ProtonMail's crowdfunding account has been frozen by PayPal

In another example of why Bitcoin is probably best for online transactions, the mercurial PayPal has shut down ProtonMail’s account, freezing $270,000 in limbo until “questions” are “answered” regarding the cash. PayPal is quite good at shutting down popular funding efforts including, most notably, Wikileak’s donation provider a few years ago. Writes Andy Yen, co-founder of the platform: ProtonMail, you’ll recall, is a secure mail program designed to encrypt messages in the browser before they reach the mail server. They raised $284,008 on Indiegogo so far. Folks interested in avoiding the black hole of PayPal can send pledges to ProtonMail’s Bitcoin wallet and get the same perks. This also points to the urgent need for BTC adoption by both major crowdfunding organizations because PayPal is dangerous.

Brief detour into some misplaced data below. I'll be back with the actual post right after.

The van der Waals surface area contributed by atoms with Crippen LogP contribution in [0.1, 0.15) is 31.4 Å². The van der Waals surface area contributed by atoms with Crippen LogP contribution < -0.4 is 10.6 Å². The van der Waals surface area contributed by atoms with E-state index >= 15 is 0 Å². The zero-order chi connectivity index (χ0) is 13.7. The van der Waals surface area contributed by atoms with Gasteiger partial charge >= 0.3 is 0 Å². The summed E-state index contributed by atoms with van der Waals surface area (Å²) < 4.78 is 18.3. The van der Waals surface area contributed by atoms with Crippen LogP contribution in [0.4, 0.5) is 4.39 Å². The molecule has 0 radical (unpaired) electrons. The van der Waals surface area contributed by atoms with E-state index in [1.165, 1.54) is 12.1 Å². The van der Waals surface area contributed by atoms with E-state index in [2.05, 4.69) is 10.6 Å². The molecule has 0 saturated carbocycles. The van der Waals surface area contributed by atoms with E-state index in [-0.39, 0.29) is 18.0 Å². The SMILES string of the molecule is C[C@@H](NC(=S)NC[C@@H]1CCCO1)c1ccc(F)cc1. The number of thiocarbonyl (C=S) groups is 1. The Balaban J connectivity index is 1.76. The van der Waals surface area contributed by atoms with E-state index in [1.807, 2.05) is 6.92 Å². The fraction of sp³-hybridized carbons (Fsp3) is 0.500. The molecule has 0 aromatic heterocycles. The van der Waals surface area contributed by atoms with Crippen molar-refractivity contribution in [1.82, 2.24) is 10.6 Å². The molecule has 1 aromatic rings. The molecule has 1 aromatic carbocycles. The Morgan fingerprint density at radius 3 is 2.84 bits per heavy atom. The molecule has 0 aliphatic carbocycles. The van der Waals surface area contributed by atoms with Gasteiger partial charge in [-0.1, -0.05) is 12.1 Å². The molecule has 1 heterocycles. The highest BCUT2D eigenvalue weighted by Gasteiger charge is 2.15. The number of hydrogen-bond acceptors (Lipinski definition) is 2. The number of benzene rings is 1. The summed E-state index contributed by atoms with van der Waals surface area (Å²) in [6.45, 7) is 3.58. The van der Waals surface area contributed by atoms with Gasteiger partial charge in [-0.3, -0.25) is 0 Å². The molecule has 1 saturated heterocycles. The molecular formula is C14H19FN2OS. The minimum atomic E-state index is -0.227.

PayPal has frozen the account of security startup ProtonMail, and has questioned whether the firm is legal — and has “government approval” to encrypt emailed communication. ProtonMail is a Swiss-based email service that offers full end-to-end encryption for emails. Developed by MIT, Harvard and CERN researchers, the startup is in the midst of an Indiegogo crowdfunding campaign to get the service off the ground, and has so far managed to secure over $285,000 in funding. The campaign’s ethos is below: “We believe that privacy is a fundamental human right that must be protected at any cost. The advent of the internet has now made all of us more vulnerable to mass surveillance than at any other point in human history. The disappearance of online privacy is a very dangerous trend as in many ways privacy and freedom go hand in hand.” ProtonMail uses end-to-end encryption, which means your data is already encrypted by the time it reaches the company’s servers — and so even the creators of the email service cannot read the contents. As the company has no access to these messages, they cannot decrypt them so such data cannot be passed on to third parties. ProtonMail uses servers based in Switzerland that are outside the jurisdiction of the US and EU, and no metadata is saved — in theory, keeping email content safe and users anonymous.

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